your unfortunate illness interrupted." And, in confirmation of Dr. Gaunt's decisive Andrew Blair waved his hands and became opinion, Andrew Blair immediately prepared to troubled in countenance. return to his own house. Persuasion against his “I think we understand each other,” contindoing so too suddenly only threw him into ner- ued Herries ; " and I shall touch the subject now vous agitation, and Herries willingly saw him without cutting to the quick. I content myself depart. The old man went away in his car- with repeating that my son is a suitor for the riage, with Minny at his side. Erect, pale, with hand of your niece. I presume that you will feeble hands clutching for a support, and the res- use your influence in his behalf ?" olution of his features making all the sadder their Herries paused upon this last sentence, which, strange expression of distress, the uncle deeply worded so as to express a fact taken for granted, moved the heart of the niece on this melancholy was yet sounded as a question. return to Lindores. Minny had learned a pro- “ This is a sad proposition,” said Andrew Blair found lesson of devotion.

feebly. As soon as he could safely do so, Herries went “ How a sad proposition ?"

Herries became to Lindores to arrange his important affairs. He sinister in his looks. “ You think it a degradachose for his visit one of those miraculous morn- tion to mingle the common blood of my family ings, of glorious sunshine and cheering airs, which with the pure blood of your own. Such is your we sometimes find in the budget of December--thought; is it not ?"

bent upon

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"I have no thought. I am incapable of thought, stand me when I say the danger of your position ; my good Herries,” Blair replied. “Give me and truly these are not empty words. Your disrest, Herries-give me rest."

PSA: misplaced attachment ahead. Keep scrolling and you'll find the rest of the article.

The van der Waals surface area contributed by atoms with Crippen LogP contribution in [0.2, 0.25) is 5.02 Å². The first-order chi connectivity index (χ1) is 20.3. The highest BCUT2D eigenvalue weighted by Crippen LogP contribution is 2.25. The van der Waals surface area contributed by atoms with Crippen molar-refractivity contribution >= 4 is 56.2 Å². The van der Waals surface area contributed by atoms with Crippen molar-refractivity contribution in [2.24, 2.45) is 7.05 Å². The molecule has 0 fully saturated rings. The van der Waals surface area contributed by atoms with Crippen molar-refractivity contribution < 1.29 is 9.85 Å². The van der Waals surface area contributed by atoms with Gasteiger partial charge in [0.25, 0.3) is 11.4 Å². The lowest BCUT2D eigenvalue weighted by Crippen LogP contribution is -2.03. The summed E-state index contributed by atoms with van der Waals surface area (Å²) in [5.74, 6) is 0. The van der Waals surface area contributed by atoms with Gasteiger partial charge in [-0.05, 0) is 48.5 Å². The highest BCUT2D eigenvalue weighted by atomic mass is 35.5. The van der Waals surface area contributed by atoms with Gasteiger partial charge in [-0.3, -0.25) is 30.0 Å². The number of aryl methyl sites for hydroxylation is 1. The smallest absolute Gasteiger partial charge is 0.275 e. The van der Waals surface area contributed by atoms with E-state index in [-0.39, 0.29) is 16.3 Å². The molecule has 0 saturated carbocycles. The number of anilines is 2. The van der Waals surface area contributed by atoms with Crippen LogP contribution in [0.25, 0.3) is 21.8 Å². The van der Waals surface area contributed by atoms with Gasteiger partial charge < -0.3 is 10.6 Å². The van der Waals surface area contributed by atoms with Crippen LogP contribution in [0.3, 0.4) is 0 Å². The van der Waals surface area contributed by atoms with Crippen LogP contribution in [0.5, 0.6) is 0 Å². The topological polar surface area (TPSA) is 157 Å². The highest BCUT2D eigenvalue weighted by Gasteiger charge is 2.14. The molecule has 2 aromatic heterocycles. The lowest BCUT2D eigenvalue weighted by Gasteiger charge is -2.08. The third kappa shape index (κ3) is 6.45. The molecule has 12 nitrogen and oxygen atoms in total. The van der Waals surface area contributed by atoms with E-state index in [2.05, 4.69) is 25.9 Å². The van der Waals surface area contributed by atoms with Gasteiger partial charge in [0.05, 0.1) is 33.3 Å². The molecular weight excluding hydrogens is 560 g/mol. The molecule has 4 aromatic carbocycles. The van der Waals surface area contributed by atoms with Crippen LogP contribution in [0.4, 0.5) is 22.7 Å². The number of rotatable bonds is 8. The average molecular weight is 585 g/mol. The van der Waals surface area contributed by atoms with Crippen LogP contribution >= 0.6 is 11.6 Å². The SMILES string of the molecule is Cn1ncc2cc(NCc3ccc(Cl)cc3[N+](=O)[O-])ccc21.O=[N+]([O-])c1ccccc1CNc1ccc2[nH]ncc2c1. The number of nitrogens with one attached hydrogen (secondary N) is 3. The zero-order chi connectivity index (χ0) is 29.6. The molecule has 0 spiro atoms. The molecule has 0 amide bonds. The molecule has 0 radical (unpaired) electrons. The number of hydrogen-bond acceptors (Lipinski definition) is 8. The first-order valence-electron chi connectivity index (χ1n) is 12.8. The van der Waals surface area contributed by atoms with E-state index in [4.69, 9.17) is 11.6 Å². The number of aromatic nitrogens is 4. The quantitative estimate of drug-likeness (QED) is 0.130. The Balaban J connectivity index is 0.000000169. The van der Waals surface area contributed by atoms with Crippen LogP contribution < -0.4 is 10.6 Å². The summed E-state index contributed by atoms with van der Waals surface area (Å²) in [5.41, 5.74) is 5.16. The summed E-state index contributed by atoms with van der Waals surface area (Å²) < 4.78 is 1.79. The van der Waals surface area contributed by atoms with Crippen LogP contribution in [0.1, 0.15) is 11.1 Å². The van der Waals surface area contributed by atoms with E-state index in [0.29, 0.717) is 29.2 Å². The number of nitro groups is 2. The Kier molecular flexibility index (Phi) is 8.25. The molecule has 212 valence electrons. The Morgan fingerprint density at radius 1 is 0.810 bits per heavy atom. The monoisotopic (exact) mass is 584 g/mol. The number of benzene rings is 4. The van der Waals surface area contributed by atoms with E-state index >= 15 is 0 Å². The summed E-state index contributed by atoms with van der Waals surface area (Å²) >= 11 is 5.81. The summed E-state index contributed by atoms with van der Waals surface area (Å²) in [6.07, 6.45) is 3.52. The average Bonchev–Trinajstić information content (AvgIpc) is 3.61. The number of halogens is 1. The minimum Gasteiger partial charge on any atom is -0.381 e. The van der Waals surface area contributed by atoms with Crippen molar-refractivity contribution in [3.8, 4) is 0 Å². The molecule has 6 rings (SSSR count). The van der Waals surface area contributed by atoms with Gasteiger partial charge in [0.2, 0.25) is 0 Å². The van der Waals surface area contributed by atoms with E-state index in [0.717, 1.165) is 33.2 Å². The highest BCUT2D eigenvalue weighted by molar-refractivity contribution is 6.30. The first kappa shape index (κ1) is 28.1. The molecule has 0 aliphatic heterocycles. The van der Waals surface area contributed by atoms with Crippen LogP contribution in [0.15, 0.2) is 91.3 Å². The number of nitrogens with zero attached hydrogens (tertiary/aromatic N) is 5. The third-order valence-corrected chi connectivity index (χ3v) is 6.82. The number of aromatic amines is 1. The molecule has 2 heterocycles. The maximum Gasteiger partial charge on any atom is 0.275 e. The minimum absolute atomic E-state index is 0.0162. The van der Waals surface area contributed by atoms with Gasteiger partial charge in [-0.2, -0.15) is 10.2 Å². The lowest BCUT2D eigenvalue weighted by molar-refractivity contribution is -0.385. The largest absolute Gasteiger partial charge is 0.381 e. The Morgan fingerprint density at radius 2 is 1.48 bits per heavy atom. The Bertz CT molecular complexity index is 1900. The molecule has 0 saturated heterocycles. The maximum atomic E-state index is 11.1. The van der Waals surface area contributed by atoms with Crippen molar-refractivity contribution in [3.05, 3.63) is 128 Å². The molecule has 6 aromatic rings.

grace—your destruction will be the result of “ Willingly would I do so,” said Herries, with your {failure ; for I shall be desperate, and will a show of feeling too natural for hypocrisy ; speak. I temper my words to your weakness. “ but rest to you will be fatal to me.”

You take their meaning fully, however. Now “I do not understand you, Herries. Why are decide : will you or will you not urge the girl to you

this marriage? How can it ef- this marriage ?". fect you so deeply ?

The lips of Andrew Blair moved, but no lanHerries drew his chair close to his listener. guage came from them. Presently he succeed“ Hear me,” said he, “and do not be unmanned ed, with a feeble struggle of his thin hands, in by a fear that I shall tear open old wounds. I opening a case attached to his chair. He took have a great object in view. I attain it by this from it a small bottle, and a wine-glass. He marriage. It is unnecessary to enter into de- drank, with tremulous haste, a black looking tails. We must bring about this marriage." draught.

“ Then bring it about, Herries. I am shaken Send Minny to me,” he said, “and wait beby ase and cares, and can aid very little in low until I can give you an answer." these struggles."

Herries, with a quick step, left the room. In “Why should there be struggles ?"

a few moments Miss Blair entered it. Surely you cannot believe,” said Andrew “ You have sent for me, uncle," said Minny, Blair, " that poor Minny will become willingly as she drew a chair to the old man's side. the wife of your son ?"

“ Yes, my child; but give me a little time to "Why should I not believe so ?” Herries re- collect my poor old intellects." plied, with bended brows. “ You make a mis- “How pleasant the wind is, uncle." take. You have seen the surface of this wild boy • Yes-yes-pleasant." of mine. Perhaps it is ridiculous. But I tell you “ This balmy weather brings up the violets ; that we-you, sir, and I-have nothing so good here is a bunch of them. You see how I have or so great in us as this apparent simpleton pos- tied them up with berries of the strawberry tree. sesses under his absurd appearances."